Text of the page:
“I just told him that if he could get a license plate and a description of the car and person, we could talk to them and let them know they could be cited for littering,” Whiddon said.

He said community service officers do the same thing with Waste Manage­ment, where people often dump trash after hours without paying for it.

Freseman said LIFT-UP workers had taken down license plates before the signs were up but never turned them over to police. Now, they will turn them over immediately.

Whiddon said people often are unaware they are breaking the law but that the signs Freseman put up should clarify the situation. Whiddon said that in every case with Waste Management, the person has re­­turned to either pay to drop off the trash or to pick it back up — officers haven’t issued a ticket.

To keep the donations coming and to make it more convenient for people who need to drop off items after business hours, Freseman said workers are willing to arrange drop-off times outside of normal hours if people call ahead. He said he often hears that people would like the center to accept donations on Saturdays, and that’s a time he’s willing to arrange to meet the donors.

To arrange for an after-hours donation, call LIFT-UP at 871-9327 or 879-3374 during normal hours. The donation center is open from 10 a.m. to 3 p.m. Tuesdays through Fridays at 2125 Curve Court.

Comments

beentheredonethat 4 years, 8 months ago

Mr. Freesman, are you kidding me? Are you stupid? How is it possible to believe that limiting donation hours from 10:00 to 3:00 is "donation friendly"? Everyone I know is at work during those times and must rely on weekends to take care of personal business, such as making donations. Get a grip on reality and change your policy which is what is creating the problem. Don't blame the many people wanting to help others by making donations.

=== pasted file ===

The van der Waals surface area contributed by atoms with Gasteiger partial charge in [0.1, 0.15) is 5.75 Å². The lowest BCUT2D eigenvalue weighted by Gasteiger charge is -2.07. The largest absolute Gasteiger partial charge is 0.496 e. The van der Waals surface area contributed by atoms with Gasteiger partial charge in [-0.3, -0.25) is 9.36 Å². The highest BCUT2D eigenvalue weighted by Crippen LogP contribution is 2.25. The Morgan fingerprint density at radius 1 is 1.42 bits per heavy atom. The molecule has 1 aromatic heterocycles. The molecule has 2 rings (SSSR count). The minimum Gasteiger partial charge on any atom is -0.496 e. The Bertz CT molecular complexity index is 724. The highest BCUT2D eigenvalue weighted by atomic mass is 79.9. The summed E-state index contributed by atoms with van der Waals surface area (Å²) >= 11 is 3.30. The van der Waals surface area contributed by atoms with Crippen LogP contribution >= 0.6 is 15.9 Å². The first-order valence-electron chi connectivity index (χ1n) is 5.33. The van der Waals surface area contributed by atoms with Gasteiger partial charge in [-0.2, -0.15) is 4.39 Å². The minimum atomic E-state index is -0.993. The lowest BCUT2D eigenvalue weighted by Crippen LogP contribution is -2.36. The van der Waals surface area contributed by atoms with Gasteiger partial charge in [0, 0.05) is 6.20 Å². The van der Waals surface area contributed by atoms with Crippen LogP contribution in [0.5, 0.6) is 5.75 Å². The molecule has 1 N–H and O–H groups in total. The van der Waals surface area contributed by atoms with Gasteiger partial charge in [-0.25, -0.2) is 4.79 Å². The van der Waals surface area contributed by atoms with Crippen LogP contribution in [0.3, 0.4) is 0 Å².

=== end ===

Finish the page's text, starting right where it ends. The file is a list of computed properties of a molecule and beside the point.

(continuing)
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Scott Wedel 4 years, 8 months ago

They have after hours donations for those able to use a telephone.

Simply put, too many people are leaving them with junk that costs them removal costs. So instead of Lift-Up spending their resources helping people, they are spending their resources as a trash service for people that leave stuff there after hours.

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runnerbikerdriver44 4 years, 8 months ago

beenthere-I couldn't agree more with you! I tried to donate to them, but they would only accept two bags at a time! It was so difficult to try and donate that I ended up taking my items to a location on the front range when I was down there.

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1999 4 years, 8 months ago

did you guys not read the part where it's mostly trash that is "donated" after hours.

it's a charity.....good lord...you act like they are made out of money and able to pay staff to be present at all times.

people can call to set up donation times that meet their needs.

DID YOU READ THE ARTICLE???????

jeez...

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seeuski 4 years, 8 months ago

1999 is correct, most likely the people who work so hard there are donating their time.

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kathy foos 4 years, 8 months ago